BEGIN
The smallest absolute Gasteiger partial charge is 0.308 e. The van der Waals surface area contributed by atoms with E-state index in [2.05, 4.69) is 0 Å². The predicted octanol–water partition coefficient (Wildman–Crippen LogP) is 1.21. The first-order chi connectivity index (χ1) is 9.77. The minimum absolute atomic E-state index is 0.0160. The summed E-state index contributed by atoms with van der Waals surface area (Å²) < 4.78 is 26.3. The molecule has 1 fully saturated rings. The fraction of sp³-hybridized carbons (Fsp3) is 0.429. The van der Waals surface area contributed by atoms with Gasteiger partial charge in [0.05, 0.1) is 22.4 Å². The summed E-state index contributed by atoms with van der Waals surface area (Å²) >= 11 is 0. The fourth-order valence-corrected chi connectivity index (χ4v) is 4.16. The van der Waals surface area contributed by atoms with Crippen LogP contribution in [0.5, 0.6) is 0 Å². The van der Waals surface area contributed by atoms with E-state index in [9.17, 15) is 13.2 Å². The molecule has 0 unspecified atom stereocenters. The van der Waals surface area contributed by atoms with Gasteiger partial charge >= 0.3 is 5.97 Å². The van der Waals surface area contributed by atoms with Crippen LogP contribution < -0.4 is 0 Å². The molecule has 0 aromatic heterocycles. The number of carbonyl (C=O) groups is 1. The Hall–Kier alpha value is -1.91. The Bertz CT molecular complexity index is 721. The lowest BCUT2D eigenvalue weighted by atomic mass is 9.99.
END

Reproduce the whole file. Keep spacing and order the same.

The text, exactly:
The smallest absolute Gasteiger partial charge is 0.308 e. The van der Waals surface area contributed by atoms with E-state index in [2.05, 4.69) is 0 Å². The predicted octanol–water partition coefficient (Wildman–Crippen LogP) is 1.21. The first-order chi connectivity index (χ1) is 9.77. The minimum absolute atomic E-state index is 0.0160. The summed E-state index contributed by atoms with van der Waals surface area (Å²) < 4.78 is 26.3. The molecule has 1 fully saturated rings. The fraction of sp³-hybridized carbons (Fsp3) is 0.429. The van der Waals surface area contributed by atoms with Gasteiger partial charge in [0.05, 0.1) is 22.4 Å². The summed E-state index contributed by atoms with van der Waals surface area (Å²) >= 11 is 0. The fourth-order valence-corrected chi connectivity index (χ4v) is 4.16. The van der Waals surface area contributed by atoms with Crippen LogP contribution in [0.5, 0.6) is 0 Å². The van der Waals surface area contributed by atoms with E-state index in [9.17, 15) is 13.2 Å². The molecule has 0 unspecified atom stereocenters. The van der Waals surface area contributed by atoms with Gasteiger partial charge >= 0.3 is 5.97 Å². The van der Waals surface area contributed by atoms with Crippen LogP contribution < -0.4 is 0 Å². The molecule has 0 aromatic heterocycles. The number of carbonyl (C=O) groups is 1. The Hall–Kier alpha value is -1.91. The Bertz CT molecular complexity index is 721. The lowest BCUT2D eigenvalue weighted by atomic mass is 9.99.